The much-parodied and endlessly dissected Strangers on a Train (1951) marks a return to form for director Alfred Hitchcock. His four previous films over the four previous years–The Paradine Case, Rope, Under Capricorn, and Stage Fright, each more lackluster than the last–had not met with quite the same success and acclaim as some of his other American offerings. But with Strangers, Hitchcock returns to his tried-and-true cinematic formula, combining sly, dark humor with taut suspense for one of his better 1950s efforts.
Guy Haines (Farley Granger), a noted tennis player, and Bruno Anthony (Robert Walker), a charming, wealthy mama’s boy, meet by chance on a train and strike up a conversation. Bruno, who desires to get out from under his imposing father’s thumb, knows that Guy is trying in vain to end his marriage to his philandering wife, Miriam (Kasey Rogers, credited here as Laura Elliott). He proposes that they switch murders (“Criss-cross”) so that each of them is rid of the person causing them misery. Guy laughs off Bruno’s “joke,” but Bruno proceeds to kill Miriam anyway. Soon after, he appears at the home of Guy’s fiance, Anne Morton (Ruth Roman) and demands that Guy uphold his end of the bargain.
The movie is based on the novel of the same name by Patricia Highsmith, though due to Production Code strictures, the film deviates greatly from the source material. The entire second half of the film is changed from the original; in the book, Guy does not balk at killing Bruno’s father, but succumbs to pressure and commits the murder. And there are other changes throughout: the antagonist’s name in the book is Charles Anthony Bruno, instead of Bruno Anthony; Guy Haines is an architect, not a tennis pro; Anne’s family name in the novel is Faulkner, not Morton. Bruno’s death is also changed; while the film concludes with Bruno’s demise, in the novel, his death occurs earlier, leaving Guy claiming responsibility for both murders.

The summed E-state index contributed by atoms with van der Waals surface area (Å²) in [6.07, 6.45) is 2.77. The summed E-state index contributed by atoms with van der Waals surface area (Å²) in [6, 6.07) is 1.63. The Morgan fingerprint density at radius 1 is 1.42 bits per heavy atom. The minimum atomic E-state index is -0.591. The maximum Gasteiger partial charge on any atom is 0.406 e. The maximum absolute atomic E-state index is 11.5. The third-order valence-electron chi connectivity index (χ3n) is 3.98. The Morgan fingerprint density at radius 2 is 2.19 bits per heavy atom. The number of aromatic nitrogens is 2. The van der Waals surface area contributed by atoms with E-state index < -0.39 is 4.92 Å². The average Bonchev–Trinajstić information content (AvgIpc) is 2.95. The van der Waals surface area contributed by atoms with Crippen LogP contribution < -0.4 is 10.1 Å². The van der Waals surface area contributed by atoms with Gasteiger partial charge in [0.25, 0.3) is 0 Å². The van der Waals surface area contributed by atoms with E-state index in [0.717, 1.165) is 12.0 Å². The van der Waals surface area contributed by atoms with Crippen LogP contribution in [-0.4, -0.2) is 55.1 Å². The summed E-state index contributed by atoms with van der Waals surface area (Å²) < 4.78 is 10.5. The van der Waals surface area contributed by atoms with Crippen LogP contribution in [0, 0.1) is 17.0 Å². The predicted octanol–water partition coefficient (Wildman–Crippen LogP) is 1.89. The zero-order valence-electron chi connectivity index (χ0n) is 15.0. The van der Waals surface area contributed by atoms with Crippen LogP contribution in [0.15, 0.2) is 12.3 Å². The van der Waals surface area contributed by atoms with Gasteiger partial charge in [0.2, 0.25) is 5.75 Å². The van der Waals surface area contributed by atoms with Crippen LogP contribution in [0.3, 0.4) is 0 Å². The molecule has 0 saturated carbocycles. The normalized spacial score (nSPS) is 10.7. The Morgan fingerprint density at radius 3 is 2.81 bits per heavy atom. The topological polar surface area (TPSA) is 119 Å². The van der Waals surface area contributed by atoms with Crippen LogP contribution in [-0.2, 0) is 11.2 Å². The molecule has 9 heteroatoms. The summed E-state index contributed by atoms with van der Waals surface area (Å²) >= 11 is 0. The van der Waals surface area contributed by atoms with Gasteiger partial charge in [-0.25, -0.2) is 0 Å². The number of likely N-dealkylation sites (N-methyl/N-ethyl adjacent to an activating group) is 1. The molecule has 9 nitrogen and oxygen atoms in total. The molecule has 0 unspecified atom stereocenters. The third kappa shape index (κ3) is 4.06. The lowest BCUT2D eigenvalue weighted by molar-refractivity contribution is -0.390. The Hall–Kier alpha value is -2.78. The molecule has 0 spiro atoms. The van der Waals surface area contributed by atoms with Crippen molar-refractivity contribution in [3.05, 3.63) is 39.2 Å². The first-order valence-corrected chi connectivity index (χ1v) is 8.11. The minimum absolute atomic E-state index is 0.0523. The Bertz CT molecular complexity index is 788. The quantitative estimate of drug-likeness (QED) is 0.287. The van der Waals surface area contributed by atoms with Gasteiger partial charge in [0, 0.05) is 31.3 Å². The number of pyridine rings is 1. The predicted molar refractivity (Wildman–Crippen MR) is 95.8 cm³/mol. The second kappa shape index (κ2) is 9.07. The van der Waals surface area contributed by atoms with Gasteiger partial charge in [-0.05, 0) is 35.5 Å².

The film is primarily a showcase for Walker, whose Bruno is one of the most masterful villains in the Hitchcock filmography. The role marks Walker’s penultimate performance before his tragic death later that year at the age of 32, and is undoubtedly the performance of his career. Frankly, he puts co-star Granger, whose Guy almost literally fades into the woodwork when the two are on-screen together, to shame. And Roman, as the bland love interest for Granger, is little better; the two of them together do not make much of an impact. But two other supporting actors do make a mark: Leo G. Carroll brings his typical winking gravitas to the role of Anne’s father, Senator Morton, and Patricia Hitchcock, the director’s daughter, is a cheeky revelation as Anne’s smart-ass sister, Barbara.
Much like Shadow of a Doubt (1943), Hitchcock’s adaptation of the material plays with the idea of doubles. But unlike that film, the two leads in Strangers are not strictly doppelgangers. Rather, they serve as complements to one another–one light, one dark–with each possessing something the other lacks. Bruno, the effeminate mama’s boy, foppish and disarming, lacks Guy’s self-containment; Guy, the ambitious politician wannabe, lacks Bruno’s charm and ease.
There is an unspoken, though evident, vein of homosexual tension in the relationship between Guy and Bruno. Their first meeting comes about when Guy accidentally brushes against Bruno’s foot with his own; this is only the first physical contact between the two, culminating in their final wrestling match aboard the runaway carousel. Guy certainly demonstrates more chemistry in his interactions with Bruno than he does during any of his loving clutches with fiance Anne; in fact, his interest in her seems more mercenary than anything, as her family represents his c0nnection into the political realm to which he aspires.
It is Bruno who, strangely enough, brings Guy to life, inciting him to action, for it is only when Bruno kills Miriam than Guy feels inclined to act for his own benefit. Until then, he is resigned to let the women in his life call the shots, allowing Miriam to dictate when (and if) he’ll be given a divorce, and Anne to dictate when (and if) the two of them will actually make it to the altar.